But for now, it is presented as a matter of fact that Israel will not reach their home by their own efforts. They will arrive because YHWH is working through this angel. So, get to their home Israel will have to depend fully on him, this messenger from YHWH. He will guard them along the way. He will bring them to their home with YHWH. That's a gift to Israel. We've already seen their weakness. They are a faltering people, easily frightened (like us).

But - and this is key - because the angel is the one by whom YHWH is working, Israel needs to listen to him. The angel will bring them to their new home, but not without their trust and obedience. That's what much of this passage is about - their successful arrival home requires obedience. Their obedience doesn't earn them a home - this home is already a promised gift! But their obedience is the instrument by which they will arrive - and stay - at their new home.

In v.24, obedience means Israel can't worship what the Canaanites worship. The Canaanites worshiped all sorts of gods - of harvests and fertility and storms. But those gods can't save - only YHWH can. So, Israel is called to reject those gods.

They're also called to reject the way the Canaanites worshiped. The cultic prostitution to entice the gods into giving fruitful harvests, the child sacrifices to prove their devotion to the gods - all those broken, empty forms of worship; those attempts to control and coerce the gods into giving people what they want are not the ways YHWH is to be worshipped. YHWH is taking away false worship and telling his people how to worship him truly. In fact, the next passages are all about worship as YHWH lays out the pattern for the tabernacle - the place where God will meet with his people.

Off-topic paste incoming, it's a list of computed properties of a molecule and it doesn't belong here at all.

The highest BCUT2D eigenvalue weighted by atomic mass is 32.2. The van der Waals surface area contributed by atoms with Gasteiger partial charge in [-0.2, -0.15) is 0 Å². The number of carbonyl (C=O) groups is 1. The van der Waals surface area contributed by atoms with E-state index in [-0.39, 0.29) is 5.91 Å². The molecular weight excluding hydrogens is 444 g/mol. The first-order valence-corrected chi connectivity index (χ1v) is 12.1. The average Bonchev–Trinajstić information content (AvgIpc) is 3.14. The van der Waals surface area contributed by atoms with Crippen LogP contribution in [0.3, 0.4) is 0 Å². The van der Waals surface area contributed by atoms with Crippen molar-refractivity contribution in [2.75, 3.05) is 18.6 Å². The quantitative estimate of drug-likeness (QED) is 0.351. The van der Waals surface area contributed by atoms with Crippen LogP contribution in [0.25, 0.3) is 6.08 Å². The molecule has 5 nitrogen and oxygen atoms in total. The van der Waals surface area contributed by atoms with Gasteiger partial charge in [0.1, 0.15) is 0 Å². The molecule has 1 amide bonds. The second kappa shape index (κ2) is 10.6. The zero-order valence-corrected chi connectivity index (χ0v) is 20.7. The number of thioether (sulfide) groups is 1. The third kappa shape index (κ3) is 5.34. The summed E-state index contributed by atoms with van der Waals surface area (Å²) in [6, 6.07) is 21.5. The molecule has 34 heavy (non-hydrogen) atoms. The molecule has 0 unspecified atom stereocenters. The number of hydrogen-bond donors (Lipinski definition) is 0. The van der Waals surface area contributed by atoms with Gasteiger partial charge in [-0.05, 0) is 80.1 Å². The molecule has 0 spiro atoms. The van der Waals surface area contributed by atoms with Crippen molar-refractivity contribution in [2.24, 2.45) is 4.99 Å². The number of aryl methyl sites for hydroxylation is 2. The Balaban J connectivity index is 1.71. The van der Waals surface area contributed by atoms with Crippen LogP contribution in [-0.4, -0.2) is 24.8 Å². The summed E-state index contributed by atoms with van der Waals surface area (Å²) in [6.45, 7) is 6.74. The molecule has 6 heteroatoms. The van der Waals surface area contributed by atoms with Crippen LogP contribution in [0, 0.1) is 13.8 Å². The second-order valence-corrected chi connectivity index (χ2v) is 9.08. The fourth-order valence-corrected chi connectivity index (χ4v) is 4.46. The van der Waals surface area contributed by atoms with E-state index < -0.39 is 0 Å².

Ultimately, in obedience to YHWH, Israel is called (in v.32) to reject any covenant, any detente, any understanding with the gods or people of Canaan. They are called to follow YHWH, their Redeemer with a singular devotion. He's already prepared a home for them to live with him. The angel of YHWH will guard and lead them. He would fight for them. He would drive out the Canaanites in a progressive, successful conquest. Israel was simply called to embrace YHWH alone as God and obey him. That was their way home.

Only, they couldn't do it.

If ever there were humans who were set up to obey and live, it was Israel. But if ever there were humans who failed as miserably as me, it was Israel. The story of Israel is an unrelenting demonstration of human inability to follow God on our own to the point that Israel itself was removed from their new home by God's judgment.